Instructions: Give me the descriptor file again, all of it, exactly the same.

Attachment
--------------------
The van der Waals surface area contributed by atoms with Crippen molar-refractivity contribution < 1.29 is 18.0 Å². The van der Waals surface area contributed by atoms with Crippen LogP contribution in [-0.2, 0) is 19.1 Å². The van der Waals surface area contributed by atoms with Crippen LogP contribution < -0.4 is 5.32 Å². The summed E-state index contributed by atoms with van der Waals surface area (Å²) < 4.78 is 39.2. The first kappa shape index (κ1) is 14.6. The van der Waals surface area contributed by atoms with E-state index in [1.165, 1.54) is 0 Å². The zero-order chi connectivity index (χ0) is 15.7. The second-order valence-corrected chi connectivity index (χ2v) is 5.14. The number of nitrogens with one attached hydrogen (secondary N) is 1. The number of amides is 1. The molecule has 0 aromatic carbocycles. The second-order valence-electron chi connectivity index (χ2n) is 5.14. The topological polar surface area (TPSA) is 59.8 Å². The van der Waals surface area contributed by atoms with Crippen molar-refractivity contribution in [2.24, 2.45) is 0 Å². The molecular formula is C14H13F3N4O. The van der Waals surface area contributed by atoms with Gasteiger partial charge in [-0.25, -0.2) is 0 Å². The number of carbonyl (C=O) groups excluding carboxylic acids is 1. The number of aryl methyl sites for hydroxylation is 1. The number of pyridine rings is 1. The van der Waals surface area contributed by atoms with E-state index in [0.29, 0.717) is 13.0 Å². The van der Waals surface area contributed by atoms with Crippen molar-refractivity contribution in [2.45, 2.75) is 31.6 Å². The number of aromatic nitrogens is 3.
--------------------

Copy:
The van der Waals surface area contributed by atoms with Crippen molar-refractivity contribution < 1.29 is 18.0 Å². The van der Waals surface area contributed by atoms with Crippen LogP contribution in [-0.2, 0) is 19.1 Å². The van der Waals surface area contributed by atoms with Crippen LogP contribution < -0.4 is 5.32 Å². The summed E-state index contributed by atoms with van der Waals surface area (Å²) < 4.78 is 39.2. The first kappa shape index (κ1) is 14.6. The van der Waals surface area contributed by atoms with E-state index in [1.165, 1.54) is 0 Å². The zero-order chi connectivity index (χ0) is 15.7. The second-order valence-corrected chi connectivity index (χ2v) is 5.14. The number of nitrogens with one attached hydrogen (secondary N) is 1. The number of amides is 1. The molecule has 0 aromatic carbocycles. The second-order valence-electron chi connectivity index (χ2n) is 5.14. The topological polar surface area (TPSA) is 59.8 Å². The van der Waals surface area contributed by atoms with Crippen molar-refractivity contribution in [2.24, 2.45) is 0 Å². The molecular formula is C14H13F3N4O. The van der Waals surface area contributed by atoms with Gasteiger partial charge in [-0.25, -0.2) is 0 Å². The number of carbonyl (C=O) groups excluding carboxylic acids is 1. The number of aryl methyl sites for hydroxylation is 1. The number of pyridine rings is 1. The van der Waals surface area contributed by atoms with E-state index in [0.29, 0.717) is 13.0 Å². The van der Waals surface area contributed by atoms with Crippen molar-refractivity contribution in [2.45, 2.75) is 31.6 Å². The number of aromatic nitrogens is 3.